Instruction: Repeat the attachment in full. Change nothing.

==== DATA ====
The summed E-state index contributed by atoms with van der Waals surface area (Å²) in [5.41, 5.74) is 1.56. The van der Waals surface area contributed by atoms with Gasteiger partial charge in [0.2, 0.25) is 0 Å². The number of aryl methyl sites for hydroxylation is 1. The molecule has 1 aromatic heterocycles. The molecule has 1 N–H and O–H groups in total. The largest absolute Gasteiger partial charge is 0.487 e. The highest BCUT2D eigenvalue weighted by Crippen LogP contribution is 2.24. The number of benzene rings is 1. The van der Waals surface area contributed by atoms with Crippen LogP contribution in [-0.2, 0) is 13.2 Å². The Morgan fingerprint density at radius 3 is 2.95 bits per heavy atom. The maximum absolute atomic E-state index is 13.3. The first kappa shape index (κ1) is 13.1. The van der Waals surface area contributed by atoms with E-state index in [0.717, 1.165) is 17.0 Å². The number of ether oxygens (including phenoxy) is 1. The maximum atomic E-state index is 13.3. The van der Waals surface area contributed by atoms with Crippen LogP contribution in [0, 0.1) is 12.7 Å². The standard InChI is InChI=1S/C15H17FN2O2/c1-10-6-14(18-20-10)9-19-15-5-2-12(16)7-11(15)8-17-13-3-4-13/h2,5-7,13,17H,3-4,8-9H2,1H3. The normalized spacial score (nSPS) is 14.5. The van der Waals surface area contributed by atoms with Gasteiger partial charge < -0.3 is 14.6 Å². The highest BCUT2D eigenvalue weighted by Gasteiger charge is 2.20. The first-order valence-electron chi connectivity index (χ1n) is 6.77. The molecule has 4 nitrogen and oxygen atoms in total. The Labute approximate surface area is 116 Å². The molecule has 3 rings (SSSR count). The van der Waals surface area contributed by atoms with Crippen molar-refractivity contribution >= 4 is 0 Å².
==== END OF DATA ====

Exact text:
The summed E-state index contributed by atoms with van der Waals surface area (Å²) in [5.41, 5.74) is 1.56. The van der Waals surface area contributed by atoms with Gasteiger partial charge in [0.2, 0.25) is 0 Å². The number of aryl methyl sites for hydroxylation is 1. The molecule has 1 aromatic heterocycles. The molecule has 1 N–H and O–H groups in total. The largest absolute Gasteiger partial charge is 0.487 e. The highest BCUT2D eigenvalue weighted by Crippen LogP contribution is 2.24. The number of benzene rings is 1. The van der Waals surface area contributed by atoms with Crippen LogP contribution in [-0.2, 0) is 13.2 Å². The Morgan fingerprint density at radius 3 is 2.95 bits per heavy atom. The maximum absolute atomic E-state index is 13.3. The first kappa shape index (κ1) is 13.1. The van der Waals surface area contributed by atoms with E-state index in [0.717, 1.165) is 17.0 Å². The number of ether oxygens (including phenoxy) is 1. The maximum atomic E-state index is 13.3. The van der Waals surface area contributed by atoms with Crippen LogP contribution in [0, 0.1) is 12.7 Å². The standard InChI is InChI=1S/C15H17FN2O2/c1-10-6-14(18-20-10)9-19-15-5-2-12(16)7-11(15)8-17-13-3-4-13/h2,5-7,13,17H,3-4,8-9H2,1H3. The normalized spacial score (nSPS) is 14.5. The van der Waals surface area contributed by atoms with Gasteiger partial charge < -0.3 is 14.6 Å². The highest BCUT2D eigenvalue weighted by Gasteiger charge is 2.20. The first-order valence-electron chi connectivity index (χ1n) is 6.77. The molecule has 4 nitrogen and oxygen atoms in total. The Labute approximate surface area is 116 Å². The molecule has 3 rings (SSSR count). The van der Waals surface area contributed by atoms with Crippen molar-refractivity contribution >= 4 is 0 Å².